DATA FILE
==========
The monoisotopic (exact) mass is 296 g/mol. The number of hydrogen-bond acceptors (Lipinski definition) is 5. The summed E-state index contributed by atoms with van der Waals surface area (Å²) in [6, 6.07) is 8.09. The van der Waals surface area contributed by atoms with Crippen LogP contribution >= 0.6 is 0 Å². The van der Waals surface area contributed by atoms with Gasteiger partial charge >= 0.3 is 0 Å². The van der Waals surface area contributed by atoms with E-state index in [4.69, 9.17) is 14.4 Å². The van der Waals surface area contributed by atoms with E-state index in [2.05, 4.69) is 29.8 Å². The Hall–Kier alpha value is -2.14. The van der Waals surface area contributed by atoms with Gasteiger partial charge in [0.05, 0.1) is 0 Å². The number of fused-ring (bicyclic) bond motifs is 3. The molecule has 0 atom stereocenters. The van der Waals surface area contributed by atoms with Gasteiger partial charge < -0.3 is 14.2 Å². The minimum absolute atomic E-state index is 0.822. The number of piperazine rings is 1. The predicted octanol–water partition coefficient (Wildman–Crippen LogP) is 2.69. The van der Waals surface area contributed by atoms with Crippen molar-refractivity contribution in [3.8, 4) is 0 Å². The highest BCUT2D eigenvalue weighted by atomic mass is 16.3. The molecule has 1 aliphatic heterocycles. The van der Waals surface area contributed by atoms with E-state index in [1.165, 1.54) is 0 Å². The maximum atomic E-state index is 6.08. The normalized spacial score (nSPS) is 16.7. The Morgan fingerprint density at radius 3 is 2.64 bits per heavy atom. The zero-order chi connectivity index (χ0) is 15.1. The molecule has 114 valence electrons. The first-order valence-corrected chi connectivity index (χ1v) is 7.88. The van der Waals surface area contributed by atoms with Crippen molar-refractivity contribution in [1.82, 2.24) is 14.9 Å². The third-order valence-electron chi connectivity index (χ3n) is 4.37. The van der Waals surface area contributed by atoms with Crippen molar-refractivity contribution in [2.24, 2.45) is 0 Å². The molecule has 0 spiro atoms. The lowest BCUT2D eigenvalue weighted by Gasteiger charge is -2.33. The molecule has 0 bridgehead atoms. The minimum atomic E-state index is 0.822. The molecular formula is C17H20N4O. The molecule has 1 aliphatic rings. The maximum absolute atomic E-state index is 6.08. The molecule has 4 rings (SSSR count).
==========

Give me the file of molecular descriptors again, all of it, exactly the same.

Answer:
The monoisotopic (exact) mass is 296 g/mol. The number of hydrogen-bond acceptors (Lipinski definition) is 5. The summed E-state index contributed by atoms with van der Waals surface area (Å²) in [6, 6.07) is 8.09. The van der Waals surface area contributed by atoms with Crippen LogP contribution >= 0.6 is 0 Å². The van der Waals surface area contributed by atoms with Gasteiger partial charge >= 0.3 is 0 Å². The van der Waals surface area contributed by atoms with E-state index in [4.69, 9.17) is 14.4 Å². The van der Waals surface area contributed by atoms with E-state index in [2.05, 4.69) is 29.8 Å². The Hall–Kier alpha value is -2.14. The van der Waals surface area contributed by atoms with Gasteiger partial charge in [0.05, 0.1) is 0 Å². The number of fused-ring (bicyclic) bond motifs is 3. The molecule has 0 atom stereocenters. The van der Waals surface area contributed by atoms with Gasteiger partial charge < -0.3 is 14.2 Å². The minimum absolute atomic E-state index is 0.822. The number of piperazine rings is 1. The predicted octanol–water partition coefficient (Wildman–Crippen LogP) is 2.69. The van der Waals surface area contributed by atoms with Crippen molar-refractivity contribution in [3.8, 4) is 0 Å². The highest BCUT2D eigenvalue weighted by atomic mass is 16.3. The molecule has 1 aliphatic heterocycles. The van der Waals surface area contributed by atoms with E-state index in [1.165, 1.54) is 0 Å². The maximum atomic E-state index is 6.08. The normalized spacial score (nSPS) is 16.7. The Morgan fingerprint density at radius 3 is 2.64 bits per heavy atom. The zero-order chi connectivity index (χ0) is 15.1. The molecule has 114 valence electrons. The first-order valence-corrected chi connectivity index (χ1v) is 7.88. The van der Waals surface area contributed by atoms with Crippen molar-refractivity contribution in [1.82, 2.24) is 14.9 Å². The third-order valence-electron chi connectivity index (χ3n) is 4.37. The van der Waals surface area contributed by atoms with Crippen molar-refractivity contribution in [2.24, 2.45) is 0 Å². The molecule has 0 spiro atoms. The lowest BCUT2D eigenvalue weighted by Gasteiger charge is -2.33. The molecule has 0 bridgehead atoms. The minimum atomic E-state index is 0.822. The molecular formula is C17H20N4O. The molecule has 1 aliphatic rings. The maximum absolute atomic E-state index is 6.08. The molecule has 4 rings (SSSR count).